burning resembles “one of the most notorious Nazi war crimes
of World War II.” By making their British villains perpetrate
what Foreman thinks is a “unique historical horror” committed
by the Nazis, the film-makers have done “something unpleasantly
akin to holocaust revisionism,” Foreman argues. To make matters
worse, the director and the screenwriter are German.

The
problem with this argument is that church burning is hardly a uniquely
Nazi crime. In fact, most Americans will probably associate the
fiery massacre of civilians trapped within a church with the events
that unfolded during a siege by the federal government in Waco,
Texas rather than a Nazi war-crime against the French. It is much
more plausible that the film-makers have daringly transposed Waco
into the Revolutionary War, drawing a parallel between the imperial
tyrannies of London and Washington, D.C.

Unfortunately,
Foreman’s argument works to enforce an insidious bigotry in American
films despite its flimsy logic. Basically it leads to the conclusion
that portraying anyone but Germans as bad-guys is equivalent to
denying the holocaust. No wonder Hollywood insists on having so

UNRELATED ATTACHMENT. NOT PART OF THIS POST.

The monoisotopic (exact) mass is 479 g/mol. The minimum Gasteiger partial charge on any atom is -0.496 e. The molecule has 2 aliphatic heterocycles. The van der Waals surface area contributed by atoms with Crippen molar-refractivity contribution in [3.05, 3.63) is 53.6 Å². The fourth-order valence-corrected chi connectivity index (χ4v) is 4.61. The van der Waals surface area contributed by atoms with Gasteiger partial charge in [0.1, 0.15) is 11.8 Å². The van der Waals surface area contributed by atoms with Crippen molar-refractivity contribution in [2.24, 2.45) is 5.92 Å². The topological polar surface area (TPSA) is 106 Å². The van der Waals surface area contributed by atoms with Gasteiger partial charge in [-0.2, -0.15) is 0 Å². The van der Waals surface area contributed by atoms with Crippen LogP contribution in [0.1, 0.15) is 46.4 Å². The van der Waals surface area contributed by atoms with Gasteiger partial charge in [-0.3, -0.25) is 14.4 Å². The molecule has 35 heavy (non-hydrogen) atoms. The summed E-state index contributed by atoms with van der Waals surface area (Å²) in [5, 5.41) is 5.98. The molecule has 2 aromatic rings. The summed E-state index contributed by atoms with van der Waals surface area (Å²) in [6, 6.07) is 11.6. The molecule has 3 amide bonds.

many of its villains speak in German accents.

Foreman’s
other points are equally implausible, and often they’re just plain
silly. I’m still baffled by Foreman’s complaint that The Patriot
presents “a deeply sentimental cult of the family.” This
is evidence that the film is Nazi propaganda? Of course not. The
Martin family of the Patriot was no more menacing than Laura’s Ingalls
family.

The
arming of the young sons of Gibson’s character also vexes Foreman,
somehow reminding him of the Hitler Youth. Surely this is better
evidence of what is going on in Foreman’s mind than what is going
on in The Patriot. For my part, I was reminded of a book about the
Revolutionary War that I read when I was kid, Sam the Minuteman,
in which boys take up arms alongside their father at Lexington.
And again, the Nazis were hardly the first (or the last) to put
weapons in the arms of children. Its hard to see how The Patriot
children are proto-Hitler Youth members.

The
exciting scene in which Gibson dispatches a band of British soldiers
with a native-American battle axe also does not escape Foreman’s